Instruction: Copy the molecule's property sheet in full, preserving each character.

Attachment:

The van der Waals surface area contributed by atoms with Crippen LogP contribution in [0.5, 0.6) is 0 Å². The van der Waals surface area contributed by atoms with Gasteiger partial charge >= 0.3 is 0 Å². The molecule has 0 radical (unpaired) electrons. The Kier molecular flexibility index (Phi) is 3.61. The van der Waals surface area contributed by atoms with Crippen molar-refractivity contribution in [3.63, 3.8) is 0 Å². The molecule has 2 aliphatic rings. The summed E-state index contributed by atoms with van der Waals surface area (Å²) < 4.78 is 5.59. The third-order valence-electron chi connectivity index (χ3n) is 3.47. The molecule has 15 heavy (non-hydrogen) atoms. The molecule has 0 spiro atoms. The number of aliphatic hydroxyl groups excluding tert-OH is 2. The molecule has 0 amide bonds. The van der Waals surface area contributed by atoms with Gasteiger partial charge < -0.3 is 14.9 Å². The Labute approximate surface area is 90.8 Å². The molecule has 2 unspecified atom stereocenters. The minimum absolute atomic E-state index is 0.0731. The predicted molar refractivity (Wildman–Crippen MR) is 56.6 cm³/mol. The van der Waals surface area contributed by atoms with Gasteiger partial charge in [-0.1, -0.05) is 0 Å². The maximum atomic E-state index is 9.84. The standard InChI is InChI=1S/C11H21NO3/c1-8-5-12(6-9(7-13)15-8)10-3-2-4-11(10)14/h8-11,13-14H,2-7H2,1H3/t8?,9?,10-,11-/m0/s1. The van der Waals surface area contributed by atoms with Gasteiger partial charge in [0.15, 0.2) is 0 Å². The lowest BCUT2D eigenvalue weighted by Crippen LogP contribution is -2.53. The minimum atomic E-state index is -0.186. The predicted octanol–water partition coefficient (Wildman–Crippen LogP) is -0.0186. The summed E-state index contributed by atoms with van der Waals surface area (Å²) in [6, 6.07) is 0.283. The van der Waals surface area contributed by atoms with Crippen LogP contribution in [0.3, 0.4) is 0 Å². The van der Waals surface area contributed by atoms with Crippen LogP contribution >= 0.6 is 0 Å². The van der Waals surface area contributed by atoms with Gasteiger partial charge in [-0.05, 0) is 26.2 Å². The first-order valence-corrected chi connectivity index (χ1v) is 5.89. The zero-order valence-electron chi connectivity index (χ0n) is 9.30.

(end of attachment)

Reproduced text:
The van der Waals surface area contributed by atoms with Crippen LogP contribution in [0.5, 0.6) is 0 Å². The van der Waals surface area contributed by atoms with Gasteiger partial charge >= 0.3 is 0 Å². The molecule has 0 radical (unpaired) electrons. The Kier molecular flexibility index (Phi) is 3.61. The van der Waals surface area contributed by atoms with Crippen molar-refractivity contribution in [3.63, 3.8) is 0 Å². The molecule has 2 aliphatic rings. The summed E-state index contributed by atoms with van der Waals surface area (Å²) < 4.78 is 5.59. The third-order valence-electron chi connectivity index (χ3n) is 3.47. The molecule has 15 heavy (non-hydrogen) atoms. The molecule has 0 spiro atoms. The number of aliphatic hydroxyl groups excluding tert-OH is 2. The molecule has 0 amide bonds. The van der Waals surface area contributed by atoms with Gasteiger partial charge < -0.3 is 14.9 Å². The Labute approximate surface area is 90.8 Å². The molecule has 2 unspecified atom stereocenters. The minimum absolute atomic E-state index is 0.0731. The predicted molar refractivity (Wildman–Crippen MR) is 56.6 cm³/mol. The van der Waals surface area contributed by atoms with Gasteiger partial charge in [-0.1, -0.05) is 0 Å². The maximum atomic E-state index is 9.84. The standard InChI is InChI=1S/C11H21NO3/c1-8-5-12(6-9(7-13)15-8)10-3-2-4-11(10)14/h8-11,13-14H,2-7H2,1H3/t8?,9?,10-,11-/m0/s1. The van der Waals surface area contributed by atoms with Gasteiger partial charge in [0.15, 0.2) is 0 Å². The lowest BCUT2D eigenvalue weighted by Crippen LogP contribution is -2.53. The minimum atomic E-state index is -0.186. The predicted octanol–water partition coefficient (Wildman–Crippen LogP) is -0.0186. The summed E-state index contributed by atoms with van der Waals surface area (Å²) in [6, 6.07) is 0.283. The van der Waals surface area contributed by atoms with Crippen LogP contribution in [0.3, 0.4) is 0 Å². The van der Waals surface area contributed by atoms with Crippen LogP contribution >= 0.6 is 0 Å². The van der Waals surface area contributed by atoms with Gasteiger partial charge in [-0.05, 0) is 26.2 Å². The first-order valence-corrected chi connectivity index (χ1v) is 5.89. The zero-order valence-electron chi connectivity index (χ0n) is 9.30.